The U.S. Supreme Court declined to hear an appeal of Obama-era net neutrality regulations that could have gutted the authority of the Federal Communications Commission.
On Monday the court rejected an appeal that challenged a, which upheld the rules to protect an open internet and validated the FCC’s authority to draft such rules.
The 2015 rules were rolled back by the Republican-led FCC last year, and they were officially taken off the books in June. But the Trump administration pushed the Supreme Court to hear the appeal that would have wiped the ruling from the books so that the parts of the decision upholding the FCC’s authority could not be used as precedent in subsequent cases.
Groups supporting net neutrality and companies like Mozilla, which support the 2015 rules, are suing the FCC over its repeal.
But now the battle of whether the FCC had the right to pass those rules or not is dead. By refusing to hear the appeal, the 2016 decision is left in place.
Is this a big deal? It depends on who you ask. Given that the Republican-led FCC repealed the controversial rules in December, the case is moot. The rules no longer exist anyway.
While the request is somewhat unusual, not many cases upholding government regulation are followed by a repeal of that regulation, some legal experts say remanding the decision is just a bit of legal housecleaning.
But net neutrality supporters disagree. They accuse the Trump administration of tossing out the legal precedent to attempt to set up a better scenario in the next legal battle over the FCC’s 2017 repeal.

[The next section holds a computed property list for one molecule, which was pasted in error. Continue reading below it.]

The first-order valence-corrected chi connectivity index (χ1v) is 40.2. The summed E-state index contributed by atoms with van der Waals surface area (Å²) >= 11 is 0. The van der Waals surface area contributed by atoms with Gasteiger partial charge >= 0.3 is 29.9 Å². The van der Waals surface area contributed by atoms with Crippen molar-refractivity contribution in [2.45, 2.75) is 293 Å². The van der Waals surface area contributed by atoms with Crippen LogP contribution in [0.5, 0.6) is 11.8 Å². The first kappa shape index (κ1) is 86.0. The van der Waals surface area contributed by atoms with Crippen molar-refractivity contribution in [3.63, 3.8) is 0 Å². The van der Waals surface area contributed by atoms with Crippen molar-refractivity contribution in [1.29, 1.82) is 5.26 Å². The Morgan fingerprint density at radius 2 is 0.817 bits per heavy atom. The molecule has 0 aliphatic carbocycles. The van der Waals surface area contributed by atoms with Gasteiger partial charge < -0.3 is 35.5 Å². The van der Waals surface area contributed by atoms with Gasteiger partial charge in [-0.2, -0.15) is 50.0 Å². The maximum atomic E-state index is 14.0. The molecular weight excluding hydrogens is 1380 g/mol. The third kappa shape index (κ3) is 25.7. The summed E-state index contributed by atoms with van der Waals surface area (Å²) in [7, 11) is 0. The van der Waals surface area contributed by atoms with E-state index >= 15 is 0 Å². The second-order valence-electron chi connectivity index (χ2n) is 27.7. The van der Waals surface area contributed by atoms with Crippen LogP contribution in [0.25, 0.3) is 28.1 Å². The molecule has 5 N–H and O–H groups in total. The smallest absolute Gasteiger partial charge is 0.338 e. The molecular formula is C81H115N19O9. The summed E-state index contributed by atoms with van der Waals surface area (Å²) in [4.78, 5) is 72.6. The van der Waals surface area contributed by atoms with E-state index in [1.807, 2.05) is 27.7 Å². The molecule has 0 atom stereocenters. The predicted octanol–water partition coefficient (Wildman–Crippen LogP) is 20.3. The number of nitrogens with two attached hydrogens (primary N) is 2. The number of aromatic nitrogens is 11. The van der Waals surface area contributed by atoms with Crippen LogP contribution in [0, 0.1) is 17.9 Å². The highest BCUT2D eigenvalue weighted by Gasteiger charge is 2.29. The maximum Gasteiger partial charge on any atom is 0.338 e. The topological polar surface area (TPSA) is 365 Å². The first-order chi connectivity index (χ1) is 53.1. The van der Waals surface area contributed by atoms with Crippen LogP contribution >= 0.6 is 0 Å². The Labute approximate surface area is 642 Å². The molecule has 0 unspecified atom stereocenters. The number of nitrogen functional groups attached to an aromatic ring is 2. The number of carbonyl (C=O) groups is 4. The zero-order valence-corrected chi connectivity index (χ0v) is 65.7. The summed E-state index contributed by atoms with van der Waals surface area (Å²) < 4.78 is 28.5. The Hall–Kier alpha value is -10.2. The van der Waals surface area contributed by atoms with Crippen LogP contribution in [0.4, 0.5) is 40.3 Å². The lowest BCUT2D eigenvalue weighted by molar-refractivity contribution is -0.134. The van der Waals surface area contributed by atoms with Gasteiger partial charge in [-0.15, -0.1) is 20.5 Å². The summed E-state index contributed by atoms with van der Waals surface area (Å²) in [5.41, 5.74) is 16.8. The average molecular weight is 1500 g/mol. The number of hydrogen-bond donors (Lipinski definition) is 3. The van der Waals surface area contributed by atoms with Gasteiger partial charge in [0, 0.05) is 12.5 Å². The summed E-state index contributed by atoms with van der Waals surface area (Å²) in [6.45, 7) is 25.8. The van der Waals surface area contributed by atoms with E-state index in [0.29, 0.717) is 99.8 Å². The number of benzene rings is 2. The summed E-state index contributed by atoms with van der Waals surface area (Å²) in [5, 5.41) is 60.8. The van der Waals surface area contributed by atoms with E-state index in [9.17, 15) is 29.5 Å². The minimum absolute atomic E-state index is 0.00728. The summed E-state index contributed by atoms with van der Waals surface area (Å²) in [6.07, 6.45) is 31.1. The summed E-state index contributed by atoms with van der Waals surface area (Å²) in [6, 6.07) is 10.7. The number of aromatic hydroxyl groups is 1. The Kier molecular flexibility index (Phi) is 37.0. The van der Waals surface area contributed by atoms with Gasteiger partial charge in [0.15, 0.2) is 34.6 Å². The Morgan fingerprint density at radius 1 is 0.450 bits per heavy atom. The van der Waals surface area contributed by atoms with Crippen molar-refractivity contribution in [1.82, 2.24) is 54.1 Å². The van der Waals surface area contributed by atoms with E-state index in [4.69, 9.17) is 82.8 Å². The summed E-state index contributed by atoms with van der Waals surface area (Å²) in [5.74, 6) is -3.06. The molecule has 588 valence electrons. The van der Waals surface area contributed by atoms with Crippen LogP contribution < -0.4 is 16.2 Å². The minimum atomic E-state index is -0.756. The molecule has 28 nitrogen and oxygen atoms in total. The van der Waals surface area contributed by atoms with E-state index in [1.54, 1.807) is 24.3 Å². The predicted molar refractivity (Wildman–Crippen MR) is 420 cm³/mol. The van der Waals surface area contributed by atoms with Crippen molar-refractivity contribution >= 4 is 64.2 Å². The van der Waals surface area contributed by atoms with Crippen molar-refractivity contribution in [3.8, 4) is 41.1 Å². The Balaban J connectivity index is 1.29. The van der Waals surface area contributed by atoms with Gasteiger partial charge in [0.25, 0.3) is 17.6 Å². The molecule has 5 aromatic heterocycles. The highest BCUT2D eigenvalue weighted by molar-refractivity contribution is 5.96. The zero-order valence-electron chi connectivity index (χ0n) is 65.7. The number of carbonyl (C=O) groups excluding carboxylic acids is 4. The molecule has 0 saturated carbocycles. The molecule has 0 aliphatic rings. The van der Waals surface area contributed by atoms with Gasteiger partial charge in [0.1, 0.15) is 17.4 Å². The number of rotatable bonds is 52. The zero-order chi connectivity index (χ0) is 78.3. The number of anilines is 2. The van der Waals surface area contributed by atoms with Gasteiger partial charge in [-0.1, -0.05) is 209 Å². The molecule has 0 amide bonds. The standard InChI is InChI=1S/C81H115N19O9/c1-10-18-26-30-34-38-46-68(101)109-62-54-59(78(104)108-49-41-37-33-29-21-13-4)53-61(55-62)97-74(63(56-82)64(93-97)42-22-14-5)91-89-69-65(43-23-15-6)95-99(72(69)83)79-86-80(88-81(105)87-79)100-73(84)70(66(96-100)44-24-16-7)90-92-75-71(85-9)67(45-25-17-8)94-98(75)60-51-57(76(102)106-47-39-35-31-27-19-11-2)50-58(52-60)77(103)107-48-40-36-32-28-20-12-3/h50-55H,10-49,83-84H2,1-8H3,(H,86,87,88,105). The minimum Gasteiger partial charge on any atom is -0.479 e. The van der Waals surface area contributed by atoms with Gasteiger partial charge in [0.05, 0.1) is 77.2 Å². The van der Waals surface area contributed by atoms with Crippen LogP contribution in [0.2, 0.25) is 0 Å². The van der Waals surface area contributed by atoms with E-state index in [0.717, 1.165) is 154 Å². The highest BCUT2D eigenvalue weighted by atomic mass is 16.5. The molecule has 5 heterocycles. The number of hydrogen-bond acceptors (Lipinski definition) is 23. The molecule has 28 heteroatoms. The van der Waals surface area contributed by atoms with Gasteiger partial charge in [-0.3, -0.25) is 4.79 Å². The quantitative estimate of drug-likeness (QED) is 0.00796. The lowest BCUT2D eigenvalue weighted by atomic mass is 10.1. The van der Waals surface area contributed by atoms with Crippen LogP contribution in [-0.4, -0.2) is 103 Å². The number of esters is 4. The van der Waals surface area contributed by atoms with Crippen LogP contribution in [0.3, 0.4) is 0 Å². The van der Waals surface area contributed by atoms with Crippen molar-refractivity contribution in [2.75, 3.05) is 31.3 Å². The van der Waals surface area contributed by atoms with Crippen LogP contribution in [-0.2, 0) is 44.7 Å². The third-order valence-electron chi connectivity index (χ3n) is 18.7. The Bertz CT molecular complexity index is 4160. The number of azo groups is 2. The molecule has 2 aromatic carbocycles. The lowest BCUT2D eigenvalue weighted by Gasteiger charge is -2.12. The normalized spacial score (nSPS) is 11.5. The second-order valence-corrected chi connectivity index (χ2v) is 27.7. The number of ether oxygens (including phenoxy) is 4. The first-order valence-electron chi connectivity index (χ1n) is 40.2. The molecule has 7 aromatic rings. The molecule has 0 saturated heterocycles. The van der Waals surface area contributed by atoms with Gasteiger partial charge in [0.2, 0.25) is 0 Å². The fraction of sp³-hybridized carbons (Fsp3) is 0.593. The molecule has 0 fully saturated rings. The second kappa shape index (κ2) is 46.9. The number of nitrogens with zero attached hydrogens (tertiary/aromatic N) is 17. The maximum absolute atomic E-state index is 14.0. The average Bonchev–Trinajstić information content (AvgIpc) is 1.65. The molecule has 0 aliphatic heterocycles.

Net neutrality is the idea that all traffic on the internet should be treated equally and that broadband providers should not act as gatekeepers of content or services on the internet. The rules adopted by the FCC in 2015 banned ISPs from blocking or slowing down access to content online. It also prevented them from giving preferential treatment to their own services. The rules also reclassified broadband as a public utility, subjecting ISPs to stricter regulations.
Net neutrality supporters say the rules are needed to keep big broadband providers in check. But the industry says the reclassification of broadband stifled investment and innovation.
Conservative Justices Samuel Alito, Neil Gorsuch and Clarence Thomas said they have granted the industry’s request to set aside the decision. Chief Justice John Roberts and Justice Brett Kavanaugh recused themselves from the decision of whether to take the case.
Kavanaugh wrote a dissenting opinion for the 2016 case when he was on the DC Circuit Court of Appeals. Roberts has an investment portfolio that includes telecommunications companies, according to the Associated Press.
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Article credit: https://www.cnet.com/news/supreme-court-declines-to-hear-appeal-of-obama-era-net-neutrality-rules/#ftag=CAD590a51e